One significant advisor was Hjalmar Schacht, a former member of the German Democratic Party (DDP) and president of the Reichsbank during the late 1920s. Another was Robert Ley, who was put in charge of the Deutsche Arbeitsfront (the DAF, or ‘German Labour Front’) that co-ordinated Germany’s workforce. Together, these men implemented economic that achieved impressive results – at least on the surface.
At the core of the ‘German economic miracle’, as Hitler described it, were work programs and re-armament. The Nazis’ first priority was reducing or eliminating unemployment. They did this by initiating massive public works programs.
In July 1934, the government formed the Reichsarbeitsdienst (the RAD, or ‘National Labour Service’). The RAD attacked unemployment by conscripting out-of-work Germans into vast work teams. RAD workers were given an armband, a shovel and a bicycle then sent to wherever public works, construction, clearance or agricultural labour were needed.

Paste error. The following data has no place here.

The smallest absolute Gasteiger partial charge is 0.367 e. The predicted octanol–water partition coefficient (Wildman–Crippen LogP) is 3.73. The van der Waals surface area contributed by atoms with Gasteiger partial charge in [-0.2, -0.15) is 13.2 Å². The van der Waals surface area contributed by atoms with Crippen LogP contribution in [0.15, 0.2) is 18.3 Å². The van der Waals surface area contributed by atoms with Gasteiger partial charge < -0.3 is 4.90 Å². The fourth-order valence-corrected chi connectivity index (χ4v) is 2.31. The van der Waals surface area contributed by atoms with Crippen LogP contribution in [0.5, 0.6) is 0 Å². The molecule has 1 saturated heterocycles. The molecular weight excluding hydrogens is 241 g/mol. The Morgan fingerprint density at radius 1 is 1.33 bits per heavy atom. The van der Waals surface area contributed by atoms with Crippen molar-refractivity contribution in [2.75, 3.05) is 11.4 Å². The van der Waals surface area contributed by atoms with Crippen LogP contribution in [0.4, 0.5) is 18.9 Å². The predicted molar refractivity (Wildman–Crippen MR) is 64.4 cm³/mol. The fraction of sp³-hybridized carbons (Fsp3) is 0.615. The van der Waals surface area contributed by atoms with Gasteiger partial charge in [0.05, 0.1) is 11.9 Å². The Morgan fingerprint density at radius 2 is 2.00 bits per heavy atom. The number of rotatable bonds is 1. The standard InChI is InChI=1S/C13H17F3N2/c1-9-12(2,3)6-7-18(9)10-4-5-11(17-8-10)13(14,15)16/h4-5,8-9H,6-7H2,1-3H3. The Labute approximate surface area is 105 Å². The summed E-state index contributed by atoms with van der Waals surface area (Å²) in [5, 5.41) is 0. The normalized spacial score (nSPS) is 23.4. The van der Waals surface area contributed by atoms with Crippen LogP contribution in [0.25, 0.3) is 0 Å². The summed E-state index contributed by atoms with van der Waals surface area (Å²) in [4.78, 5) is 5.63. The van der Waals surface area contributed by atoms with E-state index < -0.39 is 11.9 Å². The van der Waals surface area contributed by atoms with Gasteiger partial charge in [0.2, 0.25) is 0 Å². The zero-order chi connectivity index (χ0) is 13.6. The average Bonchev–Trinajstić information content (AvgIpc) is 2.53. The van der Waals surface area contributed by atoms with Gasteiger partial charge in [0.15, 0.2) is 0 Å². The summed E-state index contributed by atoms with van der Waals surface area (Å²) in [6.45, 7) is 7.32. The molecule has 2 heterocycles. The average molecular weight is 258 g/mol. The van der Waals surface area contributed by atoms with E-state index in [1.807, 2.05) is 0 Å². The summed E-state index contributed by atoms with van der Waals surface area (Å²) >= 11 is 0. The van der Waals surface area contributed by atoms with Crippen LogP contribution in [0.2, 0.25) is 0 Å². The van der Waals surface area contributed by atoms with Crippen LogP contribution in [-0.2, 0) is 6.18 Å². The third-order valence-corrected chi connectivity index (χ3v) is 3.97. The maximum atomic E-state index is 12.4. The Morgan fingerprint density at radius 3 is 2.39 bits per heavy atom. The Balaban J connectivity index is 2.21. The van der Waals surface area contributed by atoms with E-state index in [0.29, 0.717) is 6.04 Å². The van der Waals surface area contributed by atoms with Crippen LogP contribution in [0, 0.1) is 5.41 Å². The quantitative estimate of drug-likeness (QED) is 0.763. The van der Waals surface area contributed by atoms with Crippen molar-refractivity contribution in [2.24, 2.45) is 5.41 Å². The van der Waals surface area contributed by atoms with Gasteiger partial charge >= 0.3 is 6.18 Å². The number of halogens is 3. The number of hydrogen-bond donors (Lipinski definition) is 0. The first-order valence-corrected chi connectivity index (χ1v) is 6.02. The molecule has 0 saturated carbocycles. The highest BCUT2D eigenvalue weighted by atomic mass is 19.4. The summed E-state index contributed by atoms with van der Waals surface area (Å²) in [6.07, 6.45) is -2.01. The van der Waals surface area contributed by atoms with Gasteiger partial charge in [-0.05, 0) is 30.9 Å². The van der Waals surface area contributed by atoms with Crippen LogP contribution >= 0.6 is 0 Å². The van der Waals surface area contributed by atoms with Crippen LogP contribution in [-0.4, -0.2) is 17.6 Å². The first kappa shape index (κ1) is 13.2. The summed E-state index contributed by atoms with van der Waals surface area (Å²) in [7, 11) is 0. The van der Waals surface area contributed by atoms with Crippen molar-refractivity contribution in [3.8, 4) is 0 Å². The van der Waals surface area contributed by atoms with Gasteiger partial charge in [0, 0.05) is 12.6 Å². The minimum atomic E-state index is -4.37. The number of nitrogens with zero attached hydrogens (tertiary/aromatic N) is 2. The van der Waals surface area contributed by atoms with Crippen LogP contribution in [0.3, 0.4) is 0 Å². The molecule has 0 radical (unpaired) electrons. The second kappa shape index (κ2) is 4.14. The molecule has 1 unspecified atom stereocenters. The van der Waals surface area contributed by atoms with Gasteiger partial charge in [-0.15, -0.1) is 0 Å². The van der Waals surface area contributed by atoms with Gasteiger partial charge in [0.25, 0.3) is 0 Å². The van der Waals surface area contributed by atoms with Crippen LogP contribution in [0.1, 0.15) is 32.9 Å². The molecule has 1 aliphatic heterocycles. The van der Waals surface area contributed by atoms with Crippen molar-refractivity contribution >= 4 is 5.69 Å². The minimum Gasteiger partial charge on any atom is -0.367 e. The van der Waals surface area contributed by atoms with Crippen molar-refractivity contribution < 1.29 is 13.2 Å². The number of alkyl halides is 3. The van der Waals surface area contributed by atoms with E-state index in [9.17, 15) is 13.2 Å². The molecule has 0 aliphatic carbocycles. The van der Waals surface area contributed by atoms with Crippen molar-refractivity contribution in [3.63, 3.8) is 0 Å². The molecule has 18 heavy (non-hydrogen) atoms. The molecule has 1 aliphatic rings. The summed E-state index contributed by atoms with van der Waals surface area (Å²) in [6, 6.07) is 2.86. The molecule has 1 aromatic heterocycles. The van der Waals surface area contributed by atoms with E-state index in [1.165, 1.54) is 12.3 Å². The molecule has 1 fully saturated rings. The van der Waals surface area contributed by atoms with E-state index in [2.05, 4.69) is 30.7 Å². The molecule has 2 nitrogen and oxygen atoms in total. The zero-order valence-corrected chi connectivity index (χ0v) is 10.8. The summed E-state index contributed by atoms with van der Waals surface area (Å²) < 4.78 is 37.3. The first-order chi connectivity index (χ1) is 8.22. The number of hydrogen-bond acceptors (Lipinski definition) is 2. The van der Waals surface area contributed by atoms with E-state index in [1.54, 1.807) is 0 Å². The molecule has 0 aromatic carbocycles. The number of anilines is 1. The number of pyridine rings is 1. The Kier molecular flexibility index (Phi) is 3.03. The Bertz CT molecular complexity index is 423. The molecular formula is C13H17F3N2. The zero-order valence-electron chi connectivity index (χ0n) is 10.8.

One of the earliest RAD programs was the construction of massive autobahns: hundreds of miles of freeway connecting Germany’s major cities. The autobahns had flow-on benefits for the German car industry, which flourished from the mid-1930s. In 1937, Hitler established Volkswagen, a state-sponsored company to produce cheap cars for German families.
Huge public works schemes, particularly in construction, were organised by RAD and DAF. By 1936, two million Germans were working in construction industries, almost three times the number when Hitler became chancellor in 1933. These projects re-built or renovated many of Berlin’s public buildings.
By 1936, there was more or less full employment in Germany – though as might be expected, the Nazis manipulated these statistics to give the appearance of an improving economy.